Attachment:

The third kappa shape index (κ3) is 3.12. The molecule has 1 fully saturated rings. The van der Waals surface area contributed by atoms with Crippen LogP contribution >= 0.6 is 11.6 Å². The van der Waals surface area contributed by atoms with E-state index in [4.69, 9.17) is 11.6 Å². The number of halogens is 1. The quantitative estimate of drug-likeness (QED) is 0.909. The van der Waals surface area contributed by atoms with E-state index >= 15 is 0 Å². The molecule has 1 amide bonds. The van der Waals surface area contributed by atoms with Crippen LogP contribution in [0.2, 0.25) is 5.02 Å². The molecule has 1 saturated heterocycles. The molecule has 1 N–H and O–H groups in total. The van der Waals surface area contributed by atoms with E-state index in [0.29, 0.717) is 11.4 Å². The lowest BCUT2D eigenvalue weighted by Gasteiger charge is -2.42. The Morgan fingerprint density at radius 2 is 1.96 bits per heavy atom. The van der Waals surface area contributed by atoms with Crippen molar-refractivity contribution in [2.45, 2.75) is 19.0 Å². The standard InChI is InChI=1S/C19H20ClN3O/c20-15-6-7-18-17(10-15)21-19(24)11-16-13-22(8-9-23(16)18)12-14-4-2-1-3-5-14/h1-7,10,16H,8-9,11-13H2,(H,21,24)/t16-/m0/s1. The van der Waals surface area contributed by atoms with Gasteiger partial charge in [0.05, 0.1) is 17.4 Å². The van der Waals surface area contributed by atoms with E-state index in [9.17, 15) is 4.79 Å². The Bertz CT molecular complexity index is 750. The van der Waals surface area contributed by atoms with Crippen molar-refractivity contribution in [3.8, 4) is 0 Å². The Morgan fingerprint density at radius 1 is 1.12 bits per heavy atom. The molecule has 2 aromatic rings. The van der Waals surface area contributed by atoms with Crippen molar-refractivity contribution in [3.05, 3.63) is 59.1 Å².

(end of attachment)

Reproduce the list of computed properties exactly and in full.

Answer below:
The third kappa shape index (κ3) is 3.12. The molecule has 1 fully saturated rings. The van der Waals surface area contributed by atoms with Crippen LogP contribution >= 0.6 is 11.6 Å². The van der Waals surface area contributed by atoms with E-state index in [4.69, 9.17) is 11.6 Å². The number of halogens is 1. The quantitative estimate of drug-likeness (QED) is 0.909. The van der Waals surface area contributed by atoms with E-state index >= 15 is 0 Å². The molecule has 1 amide bonds. The van der Waals surface area contributed by atoms with Crippen LogP contribution in [0.2, 0.25) is 5.02 Å². The molecule has 1 saturated heterocycles. The molecule has 1 N–H and O–H groups in total. The van der Waals surface area contributed by atoms with E-state index in [0.29, 0.717) is 11.4 Å². The lowest BCUT2D eigenvalue weighted by Gasteiger charge is -2.42. The Morgan fingerprint density at radius 2 is 1.96 bits per heavy atom. The van der Waals surface area contributed by atoms with Crippen molar-refractivity contribution in [2.45, 2.75) is 19.0 Å². The standard InChI is InChI=1S/C19H20ClN3O/c20-15-6-7-18-17(10-15)21-19(24)11-16-13-22(8-9-23(16)18)12-14-4-2-1-3-5-14/h1-7,10,16H,8-9,11-13H2,(H,21,24)/t16-/m0/s1. The van der Waals surface area contributed by atoms with Gasteiger partial charge in [0.05, 0.1) is 17.4 Å². The van der Waals surface area contributed by atoms with E-state index in [9.17, 15) is 4.79 Å². The Bertz CT molecular complexity index is 750. The van der Waals surface area contributed by atoms with Crippen molar-refractivity contribution in [3.8, 4) is 0 Å². The Morgan fingerprint density at radius 1 is 1.12 bits per heavy atom. The molecule has 2 aromatic rings. The van der Waals surface area contributed by atoms with Crippen molar-refractivity contribution in [3.05, 3.63) is 59.1 Å².